Saturday, February 05, 2005

Who Wants to be Mayor of Pittsburgh?

Despite their snarky attitude, The Pittsburgh City Paper sometimes does some passable journalism. Their latest Cover Story on "Why Anyone Would Want to be Mayor of Pittsburgh," is worth a look.

Among the solutions that they seem to throw out are (1) merging City-County Functions, (2) elimination or merger of Several of the quasi governmental Authorities, (3) sale of City/Authority assets, (4) cost containment, (5) development of more efficient managerial system, and (6) deferral of maintenance / beautification projects. Unfortunately, the feature doesn't address some of the very real lingering problems of the city (some of which are discussed here), which are more of a bind on the operations of the city than anything else.

The big problem for the office of the mayor, and one that the article doesn't really give enough time to, is that so many of these items listed above are outside of the control of the mayor. Beyond the ICA or the Act 47 Committee, the mayor will need buy in from Council, the County Executive, County Council, Authority Boards, the Governor, and the State Legislature. Some of the more extreme ideas will event require calling a Constitutional Convention for the State (hardly a power of the Mayor of Pittsburgh).

The Problems of the City of Pittsburgh cannot be solved by any of the above... they may be delayed, deferred, withheld, or avoided, but given the current state of the City, County, Region, and State, the Problems will return eventually.

So if the mayor is virtually impotent, this leads me to the question that every Pittsburgh voter should be asking every candidate when they start given their stump speech about the problems of the City of Pittsburgh and how we're going in the wrong direction.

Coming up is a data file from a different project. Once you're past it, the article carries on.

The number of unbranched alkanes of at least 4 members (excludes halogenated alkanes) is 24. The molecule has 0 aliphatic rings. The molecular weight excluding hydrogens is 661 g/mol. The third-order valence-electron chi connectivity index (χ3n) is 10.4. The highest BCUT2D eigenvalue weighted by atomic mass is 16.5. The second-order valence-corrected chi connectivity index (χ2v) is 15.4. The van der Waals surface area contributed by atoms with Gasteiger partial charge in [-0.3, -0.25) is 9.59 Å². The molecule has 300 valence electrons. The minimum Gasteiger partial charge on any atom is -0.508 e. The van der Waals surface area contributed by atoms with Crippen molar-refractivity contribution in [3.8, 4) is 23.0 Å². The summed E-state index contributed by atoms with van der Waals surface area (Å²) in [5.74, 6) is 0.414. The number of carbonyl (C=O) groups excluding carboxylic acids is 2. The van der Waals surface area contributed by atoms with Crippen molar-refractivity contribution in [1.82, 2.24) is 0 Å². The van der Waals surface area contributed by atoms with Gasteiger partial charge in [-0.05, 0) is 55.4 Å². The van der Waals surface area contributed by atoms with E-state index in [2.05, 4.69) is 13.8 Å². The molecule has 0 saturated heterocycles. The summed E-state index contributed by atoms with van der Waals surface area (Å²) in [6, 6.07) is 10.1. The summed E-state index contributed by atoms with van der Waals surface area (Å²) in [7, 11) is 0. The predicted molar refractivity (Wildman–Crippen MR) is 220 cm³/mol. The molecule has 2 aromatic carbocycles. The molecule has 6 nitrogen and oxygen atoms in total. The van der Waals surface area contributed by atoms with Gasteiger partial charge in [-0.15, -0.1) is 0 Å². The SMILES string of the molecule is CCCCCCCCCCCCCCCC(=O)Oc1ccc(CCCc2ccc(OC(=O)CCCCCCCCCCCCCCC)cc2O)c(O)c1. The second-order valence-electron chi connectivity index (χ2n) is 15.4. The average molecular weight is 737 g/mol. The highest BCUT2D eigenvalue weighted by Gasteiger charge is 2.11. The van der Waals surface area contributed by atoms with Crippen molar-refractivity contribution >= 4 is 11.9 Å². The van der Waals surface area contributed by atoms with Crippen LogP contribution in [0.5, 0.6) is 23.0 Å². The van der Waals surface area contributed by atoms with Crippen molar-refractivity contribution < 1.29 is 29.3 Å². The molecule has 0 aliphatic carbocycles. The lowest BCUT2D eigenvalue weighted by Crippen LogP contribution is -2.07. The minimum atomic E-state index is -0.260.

It's a simple question, and you'll kick yourself for not asking it sooner.

Here it is:

"Yeah, so what?"

Simple huh?

Listening to the candidates, as I am wont to do, one hears then rattle off a litany of complaints and then promises to fix them all.

"Yeah, so what?" a snarky voice yells out from the back row.

"We cannot continue this way."

"Yeah, so what?" the snarky voice grows louder.

"We need to attract more dynamic creative talent to this City."

"Yeah, so what?" the snarky voice becomes a snarky chorus.

"We need to create greater synergy."

"Yeah, so what?" the snarky chorus chants in unison.

And so on...

The attitude of Yeah, so what? presses candidates to present real, workable solutions to problems that are effecting us all. We cannot accept empty phrases as answers and must not be swayed by political acumen. We cannot smile nicely and vote blindly as a candidate promises things out of his power. The candidate's rhetoric is cheap and I fear that the solution to the problems will cost us so much more.

So, perhaps a little snarky attitude is OK, but let's take a good look at what the problems are first, recognize what the mayor will actually be able to do, and plan a strategy, and not just toss out cheap platitudes and unattainable goals.

Frankly, anyone who wants this job of mayor obviously doesn't understand the amount of work needed to overcome these problems. No sane person should ever want to run for mayor...which explains, I suppose, the current slate.

And why those who should run only drive cabs, cut hair, or write blogs.

"Yeah, so what?"
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